I inadvertently stumbled over a provocative Facebook post by a friend of a friend of a friend. My friend is a principled and intelligent liberal: apparently I stumbled on to a chain where each link was a little more detached from reality and reason.
The stranger’s post involved the story from two weeks ago, in the aftermath of the collapse of a crucial highway bridge in Atlanta. Investigators found the the collapse was caused by a fire.There were no deaths or injuries caused by the fire and the explosion it sparked , but i severed the vital roadway that runs north-south through downtown Atlanta and carries 250,000 vehicles daily, City Fire Department investigators arrested three homeless people on suspicion of involvement in the fire. Eventually only one was charged: Basil Eleby, a homeless man, was arraigned on charges of first-degree arson and criminal damage to property. He had many previous drug and assault arrests, according to Fulton County jail records.
To this my friend’s friend’s friend—his name doesn’t matter—responded,
Three people are now under arrest for the fire that led to the freeway collapse in Atlanta – 3 homeless people. I predicted this. But rather than seek out revenge on these 3 for the tremendous inconvenience they’ve caused, can we take a moment to realize that no person reading this has ever known the reality of sleeping under a bridge. None of us have been compelled to light a fire under that same bridge in order to keep our bodies warm.
And can we please have a conversation about funding mental health for the homeless? And can we please have a conversation, not based in shame, not based in revenge, about getting homeless people off the street?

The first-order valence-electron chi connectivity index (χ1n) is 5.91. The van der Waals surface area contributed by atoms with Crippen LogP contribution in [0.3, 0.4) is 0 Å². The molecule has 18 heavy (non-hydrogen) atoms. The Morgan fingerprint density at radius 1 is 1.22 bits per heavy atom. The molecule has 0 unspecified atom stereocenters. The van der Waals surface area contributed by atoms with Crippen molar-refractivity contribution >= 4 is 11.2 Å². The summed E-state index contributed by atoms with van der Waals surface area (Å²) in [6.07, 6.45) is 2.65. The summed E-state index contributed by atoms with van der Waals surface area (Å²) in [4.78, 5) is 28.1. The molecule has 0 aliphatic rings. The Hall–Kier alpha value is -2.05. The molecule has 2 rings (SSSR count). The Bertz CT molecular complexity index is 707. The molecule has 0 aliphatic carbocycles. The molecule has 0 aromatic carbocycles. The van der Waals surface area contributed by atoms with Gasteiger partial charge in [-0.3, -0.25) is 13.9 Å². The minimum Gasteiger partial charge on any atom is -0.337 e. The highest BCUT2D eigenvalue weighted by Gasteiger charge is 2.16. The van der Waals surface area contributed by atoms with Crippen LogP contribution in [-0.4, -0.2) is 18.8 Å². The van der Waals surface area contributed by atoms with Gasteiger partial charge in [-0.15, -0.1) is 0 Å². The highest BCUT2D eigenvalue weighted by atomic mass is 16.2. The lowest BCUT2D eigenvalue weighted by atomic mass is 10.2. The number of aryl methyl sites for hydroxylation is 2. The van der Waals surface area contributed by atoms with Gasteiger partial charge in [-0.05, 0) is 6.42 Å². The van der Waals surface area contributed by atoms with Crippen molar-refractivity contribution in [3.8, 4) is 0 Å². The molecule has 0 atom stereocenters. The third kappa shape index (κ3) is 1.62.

Yes, these 3 folks have done something that has inconvenienced many people. Lighting that fire is something they have probably done countless times before. Can we take this as an opportunity to deal with the real problem? It gives me no satisfaction that the person charged with the worst of this situation will have his homelessness solved by a jail sentence.
Now, I’m sure this individual is a really kind, compassionate individual. I’m also sure he’s the kind of person who is always saying things like “Why is anyone going hungry in the richest country in the world?” to the vigorous head-nodding of his friends, and his friends’ friends. (I am willing to bet money that he was a passionate Bernie Sanders supporter; probably Occupy Wall Street too.) This kind of statement, however, is policy and ethics static. It literally makes people stupid, and leads them away from useful, objective, dispassionate analysis, not towards it. It is an irresponsible Facebook post.
Of course, it is also flagrant virtue-signalling and grandstanding. Now everyone knows that this guy is oh so compassionate and such a good Christian, who rejects revenge, and wants us to apply the Golden Rule to the poor and the weak. Applause, please. Yes, you’re a wonderful human being. Unfortunately, thinking like this impedes policy solutions to problems, by simplifying them and dumbing them down into their most emotionally distracting components, while pretending that hard truths don’t exist. Continue reading